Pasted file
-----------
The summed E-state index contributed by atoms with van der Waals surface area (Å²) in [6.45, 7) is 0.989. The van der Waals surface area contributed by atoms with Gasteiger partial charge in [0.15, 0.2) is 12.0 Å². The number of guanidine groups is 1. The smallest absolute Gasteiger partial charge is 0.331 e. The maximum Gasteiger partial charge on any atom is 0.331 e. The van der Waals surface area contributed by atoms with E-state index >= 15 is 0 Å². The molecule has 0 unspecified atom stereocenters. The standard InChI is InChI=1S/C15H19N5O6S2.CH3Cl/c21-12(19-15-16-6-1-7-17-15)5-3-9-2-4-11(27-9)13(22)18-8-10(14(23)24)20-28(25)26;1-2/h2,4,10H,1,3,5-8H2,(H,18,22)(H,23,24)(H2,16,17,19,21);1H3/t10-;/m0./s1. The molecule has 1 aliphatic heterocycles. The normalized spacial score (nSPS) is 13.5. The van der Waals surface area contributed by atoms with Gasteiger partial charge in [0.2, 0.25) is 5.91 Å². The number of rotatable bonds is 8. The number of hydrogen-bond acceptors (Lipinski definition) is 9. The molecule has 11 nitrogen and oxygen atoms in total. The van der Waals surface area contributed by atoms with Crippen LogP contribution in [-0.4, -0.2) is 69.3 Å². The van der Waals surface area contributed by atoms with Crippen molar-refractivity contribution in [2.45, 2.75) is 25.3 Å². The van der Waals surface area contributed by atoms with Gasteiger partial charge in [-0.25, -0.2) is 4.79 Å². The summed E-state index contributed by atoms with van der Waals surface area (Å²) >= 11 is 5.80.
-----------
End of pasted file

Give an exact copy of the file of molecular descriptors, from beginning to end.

The summed E-state index contributed by atoms with van der Waals surface area (Å²) in [6.45, 7) is 0.989. The van der Waals surface area contributed by atoms with Gasteiger partial charge in [0.15, 0.2) is 12.0 Å². The number of guanidine groups is 1. The smallest absolute Gasteiger partial charge is 0.331 e. The maximum Gasteiger partial charge on any atom is 0.331 e. The van der Waals surface area contributed by atoms with E-state index >= 15 is 0 Å². The molecule has 0 unspecified atom stereocenters. The standard InChI is InChI=1S/C15H19N5O6S2.CH3Cl/c21-12(19-15-16-6-1-7-17-15)5-3-9-2-4-11(27-9)13(22)18-8-10(14(23)24)20-28(25)26;1-2/h2,4,10H,1,3,5-8H2,(H,18,22)(H,23,24)(H2,16,17,19,21);1H3/t10-;/m0./s1. The molecule has 1 aliphatic heterocycles. The normalized spacial score (nSPS) is 13.5. The van der Waals surface area contributed by atoms with Gasteiger partial charge in [0.2, 0.25) is 5.91 Å². The number of rotatable bonds is 8. The number of hydrogen-bond acceptors (Lipinski definition) is 9. The molecule has 11 nitrogen and oxygen atoms in total. The van der Waals surface area contributed by atoms with Crippen LogP contribution in [-0.4, -0.2) is 69.3 Å². The van der Waals surface area contributed by atoms with Crippen molar-refractivity contribution in [2.45, 2.75) is 25.3 Å². The van der Waals surface area contributed by atoms with Gasteiger partial charge in [-0.25, -0.2) is 4.79 Å². The summed E-state index contributed by atoms with van der Waals surface area (Å²) >= 11 is 5.80.